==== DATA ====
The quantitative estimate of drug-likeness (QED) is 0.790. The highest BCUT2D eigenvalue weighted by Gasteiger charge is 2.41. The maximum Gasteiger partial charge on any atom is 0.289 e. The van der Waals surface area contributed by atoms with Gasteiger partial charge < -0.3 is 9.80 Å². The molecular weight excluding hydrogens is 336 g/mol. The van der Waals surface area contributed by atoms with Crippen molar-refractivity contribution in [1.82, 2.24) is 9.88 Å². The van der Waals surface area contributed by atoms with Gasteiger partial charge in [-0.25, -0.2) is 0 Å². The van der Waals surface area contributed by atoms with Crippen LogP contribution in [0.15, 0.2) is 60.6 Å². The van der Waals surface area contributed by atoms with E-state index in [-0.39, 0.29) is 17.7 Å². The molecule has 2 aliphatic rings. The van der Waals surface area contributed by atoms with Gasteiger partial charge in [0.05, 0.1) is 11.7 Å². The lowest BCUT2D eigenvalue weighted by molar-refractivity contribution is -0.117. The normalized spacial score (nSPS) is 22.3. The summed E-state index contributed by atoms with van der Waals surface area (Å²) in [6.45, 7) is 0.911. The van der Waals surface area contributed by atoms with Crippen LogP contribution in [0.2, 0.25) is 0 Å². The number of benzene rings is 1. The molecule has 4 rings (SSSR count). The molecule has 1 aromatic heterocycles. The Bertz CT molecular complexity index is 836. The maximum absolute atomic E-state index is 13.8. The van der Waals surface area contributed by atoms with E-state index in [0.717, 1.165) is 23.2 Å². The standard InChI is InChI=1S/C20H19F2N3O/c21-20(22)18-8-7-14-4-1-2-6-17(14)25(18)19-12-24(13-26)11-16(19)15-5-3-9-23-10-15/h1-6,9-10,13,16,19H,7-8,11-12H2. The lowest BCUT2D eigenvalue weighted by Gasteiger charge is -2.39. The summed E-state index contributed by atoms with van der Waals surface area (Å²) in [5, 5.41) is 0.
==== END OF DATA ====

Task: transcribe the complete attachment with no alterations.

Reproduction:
The quantitative estimate of drug-likeness (QED) is 0.790. The highest BCUT2D eigenvalue weighted by Gasteiger charge is 2.41. The maximum Gasteiger partial charge on any atom is 0.289 e. The van der Waals surface area contributed by atoms with Gasteiger partial charge < -0.3 is 9.80 Å². The molecular weight excluding hydrogens is 336 g/mol. The van der Waals surface area contributed by atoms with Crippen molar-refractivity contribution in [1.82, 2.24) is 9.88 Å². The van der Waals surface area contributed by atoms with Gasteiger partial charge in [-0.25, -0.2) is 0 Å². The van der Waals surface area contributed by atoms with Crippen LogP contribution in [0.15, 0.2) is 60.6 Å². The van der Waals surface area contributed by atoms with E-state index in [-0.39, 0.29) is 17.7 Å². The molecule has 2 aliphatic rings. The van der Waals surface area contributed by atoms with Gasteiger partial charge in [0.05, 0.1) is 11.7 Å². The lowest BCUT2D eigenvalue weighted by molar-refractivity contribution is -0.117. The normalized spacial score (nSPS) is 22.3. The summed E-state index contributed by atoms with van der Waals surface area (Å²) in [6.45, 7) is 0.911. The van der Waals surface area contributed by atoms with Crippen LogP contribution in [0.2, 0.25) is 0 Å². The number of benzene rings is 1. The molecule has 4 rings (SSSR count). The molecule has 1 aromatic heterocycles. The Bertz CT molecular complexity index is 836. The maximum absolute atomic E-state index is 13.8. The van der Waals surface area contributed by atoms with E-state index in [0.717, 1.165) is 23.2 Å². The standard InChI is InChI=1S/C20H19F2N3O/c21-20(22)18-8-7-14-4-1-2-6-17(14)25(18)19-12-24(13-26)11-16(19)15-5-3-9-23-10-15/h1-6,9-10,13,16,19H,7-8,11-12H2. The lowest BCUT2D eigenvalue weighted by Gasteiger charge is -2.39. The summed E-state index contributed by atoms with van der Waals surface area (Å²) in [5, 5.41) is 0.